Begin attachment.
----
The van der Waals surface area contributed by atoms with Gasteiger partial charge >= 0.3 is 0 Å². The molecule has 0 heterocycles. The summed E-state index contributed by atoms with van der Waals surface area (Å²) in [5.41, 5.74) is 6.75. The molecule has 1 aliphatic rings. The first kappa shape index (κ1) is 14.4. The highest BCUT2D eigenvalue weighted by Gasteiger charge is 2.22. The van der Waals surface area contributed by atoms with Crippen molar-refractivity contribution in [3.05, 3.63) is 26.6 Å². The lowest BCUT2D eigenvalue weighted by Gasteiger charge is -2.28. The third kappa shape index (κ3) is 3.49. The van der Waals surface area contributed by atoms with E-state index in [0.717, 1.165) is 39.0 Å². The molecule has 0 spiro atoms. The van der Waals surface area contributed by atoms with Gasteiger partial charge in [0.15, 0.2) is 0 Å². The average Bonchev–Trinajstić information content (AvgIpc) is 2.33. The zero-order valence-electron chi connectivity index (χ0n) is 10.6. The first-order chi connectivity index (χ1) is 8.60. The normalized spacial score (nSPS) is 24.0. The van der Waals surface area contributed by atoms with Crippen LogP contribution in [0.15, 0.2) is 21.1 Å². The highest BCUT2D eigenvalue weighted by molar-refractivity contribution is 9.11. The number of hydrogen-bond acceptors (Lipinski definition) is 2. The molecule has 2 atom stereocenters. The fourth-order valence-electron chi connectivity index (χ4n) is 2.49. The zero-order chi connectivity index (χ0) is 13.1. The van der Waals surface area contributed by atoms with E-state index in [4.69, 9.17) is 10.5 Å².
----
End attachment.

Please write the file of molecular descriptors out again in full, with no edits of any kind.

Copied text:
The van der Waals surface area contributed by atoms with Gasteiger partial charge >= 0.3 is 0 Å². The molecule has 0 heterocycles. The summed E-state index contributed by atoms with van der Waals surface area (Å²) in [5.41, 5.74) is 6.75. The molecule has 1 aliphatic rings. The first kappa shape index (κ1) is 14.4. The highest BCUT2D eigenvalue weighted by Gasteiger charge is 2.22. The van der Waals surface area contributed by atoms with Crippen molar-refractivity contribution in [3.05, 3.63) is 26.6 Å². The lowest BCUT2D eigenvalue weighted by Gasteiger charge is -2.28. The third kappa shape index (κ3) is 3.49. The van der Waals surface area contributed by atoms with E-state index in [0.717, 1.165) is 39.0 Å². The molecule has 0 spiro atoms. The van der Waals surface area contributed by atoms with Gasteiger partial charge in [0.15, 0.2) is 0 Å². The average Bonchev–Trinajstić information content (AvgIpc) is 2.33. The zero-order valence-electron chi connectivity index (χ0n) is 10.6. The first-order chi connectivity index (χ1) is 8.60. The normalized spacial score (nSPS) is 24.0. The van der Waals surface area contributed by atoms with Crippen LogP contribution in [0.15, 0.2) is 21.1 Å². The highest BCUT2D eigenvalue weighted by molar-refractivity contribution is 9.11. The number of hydrogen-bond acceptors (Lipinski definition) is 2. The molecule has 2 atom stereocenters. The fourth-order valence-electron chi connectivity index (χ4n) is 2.49. The zero-order chi connectivity index (χ0) is 13.1. The van der Waals surface area contributed by atoms with E-state index in [4.69, 9.17) is 10.5 Å².